The morning was like any other morning I remembered. The bright sun was shining through the single pane windows, teasing you into thinking that the frigid winter air outside would stay behind the glass, rather than leaking past the crumbling putty. Shivering, I dressed quickly, smelling the scent of buckwheat pancakes coming up the stairs.
I followed my six other siblings down the stairs and sat down in my chair at the kitchen table, beside the cellar door. In seconds, my plate was full of pancakes. I smothered them with pure maple syrup and dug in with my fork. I quickly ate through one, two, and three helpings of those thin, acrid smelling cakes.
Satisfied and full, I got up from the table. It was my job, as usual, to wash everyone’s dishes. I had just begun washing the pile of plates when my stomach rumbled a bit.
“No way I can still be hungry,” I thought.
Then, a pang in my lower abdomen announced its presence. First, a dull ache. Then, it began building. Within 30 minutes, I was leaning over the toilet, hurling up every last shred of buckwheat, syrup, and milk straight from the cow’s udder.
I can still taste the buckwheat flavored vomit now.
If you have read much of the content here at Incongruous Circumspection, you know quite a bit about who Mama was. Despite all her faults, she did something right. From that fateful day until now, I cannot even look at a bag of buckwheat flour, let alone smell the stuff baking or frying, without becoming extremely nauseous. Mama recognized that and never served it again – ever.
That didn’t happen often with Mama. So, when I think back on my buckwheat story, I remember it both with shock and with a small sliver of warmth toward her. In this one small area, she bucked (no pun intended) her religious philosophy on how to treat children, and did something right.
That philosophy is the idea that a parent knows exactly what is right for a child and no input from that child is accepted, whatsoever. And, by child, I am speaking of anyone under the parent’s “ownership”, as they are wont to be defined as in Christian Fundamentalism, as well as many other overlapping religious circles.
Never is a parent taught to do a very simple thing – no matter how difficult it is to fit into, as much as possible, put yourself into the shoes of your child and attempt to understand where they are coming from.
Children have feelings, beliefs, superstitions, incorrect assessments, philosophies, conclusions, hell…everything that an adult has in their head (without the cynicism), just at a more immature level (in most cases). Just because an adult knows what is right, with no equivocations, does not mean that it is right. Rather, it could be the worst conclusion for one child and the best for another.
This is the key problem with how-to books about parenting. Life is not based on an overarching philosophy that covers all situations and decisions in life by accessing basic truths and simple charts. No, life is a complex mixture of one human being after another. Break it down even further, each human being is a complex mixture of everything I listed in the above paragraph, and more.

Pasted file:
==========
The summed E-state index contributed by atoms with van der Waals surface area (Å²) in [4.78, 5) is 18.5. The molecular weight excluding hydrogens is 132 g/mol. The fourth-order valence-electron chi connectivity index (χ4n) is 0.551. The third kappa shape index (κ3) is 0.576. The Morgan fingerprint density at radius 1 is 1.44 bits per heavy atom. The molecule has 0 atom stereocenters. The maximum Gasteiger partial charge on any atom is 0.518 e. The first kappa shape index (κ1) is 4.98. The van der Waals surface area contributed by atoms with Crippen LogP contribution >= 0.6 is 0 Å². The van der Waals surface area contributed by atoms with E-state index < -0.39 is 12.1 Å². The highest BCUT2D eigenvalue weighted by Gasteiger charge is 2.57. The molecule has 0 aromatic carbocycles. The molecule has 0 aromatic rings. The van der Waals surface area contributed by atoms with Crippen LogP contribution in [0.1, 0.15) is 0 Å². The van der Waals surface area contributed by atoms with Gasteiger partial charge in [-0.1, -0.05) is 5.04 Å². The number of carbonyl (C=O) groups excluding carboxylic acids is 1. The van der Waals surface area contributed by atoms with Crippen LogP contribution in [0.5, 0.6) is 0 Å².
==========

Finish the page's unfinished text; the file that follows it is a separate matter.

My daughter, Renaya (10) is deathly afraid of going out into the dark alone. She used to cry when I would send her down the basement to get a light bulb. Now, she simply turns ashen. Lately, I have begun telling her to do something in the dark and she makes a brilliant move by picking a favored sibling and asking them to accompany her into the abyss. Good for her.
But, would you believe that I used to belittle her for her fear? I used to get angry and tell her that she needed to face her fears and force her to go alone, weeping the whole way. I was sure I was doing the right thing. All the books told me so. Michael Pearl said that it was proper training to push your child to do what was right – obey me without question – and they would become model citizens.
Why was she afraid of the dark? Is it because she had a bad dream one night and it still gives her the heebie jeebies? Is it because I showed her the movie, Jaws, as well as Arachnophobia, when she was just seven years old? Is it because someone at school told her a story about a dank and dark basement, full of mysterious sounds, smells, and terrifying stories of death?
The fact is…I don’t know. I may never know. And, quite frankly, she may never be able to define her fear to me or herself in a meaningful way. And that is just fine. She has found a solution by herself and I have learned to be impressed by her brilliance.
Rather than destroying a life by squashing all attributes of a child that differs from your philosophy, embrace each child individually and learn who they uniquely are. Believe me, it will be worth it in the end.
Trust me. I know enough people in my life whose parents followed a strict parenting philosophy and they have walked away from that life completely shattered as a person. They were trained, beaten, and squished into being someone they were not. Now, it is up to them to throw it all away and rediscover who they really are, embracing every single beautiful and loveable eccentricity that makes them a necessary cog in the wheel of humanity.
Try on that shoe. It will be worth it.
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I am a 30 something husband of one and father of 6 dynamic and loud children. My wife and I are still madly in love – at least in my view. My world is exciting, tense, and full of life. I love to write and hope to one day, do it full time. – Incongruous Circumspection
NLQ Recommended Reading …
‘Breaking Their Will: Shedding Light on Religious Child Maltreatment‘ by Janet Heimlich
‘Quivering Daughters‘ by Hillary McFarland
‘Quiverfull: Inside the Christian Patriarchy Movement‘ by Kathryn Joyce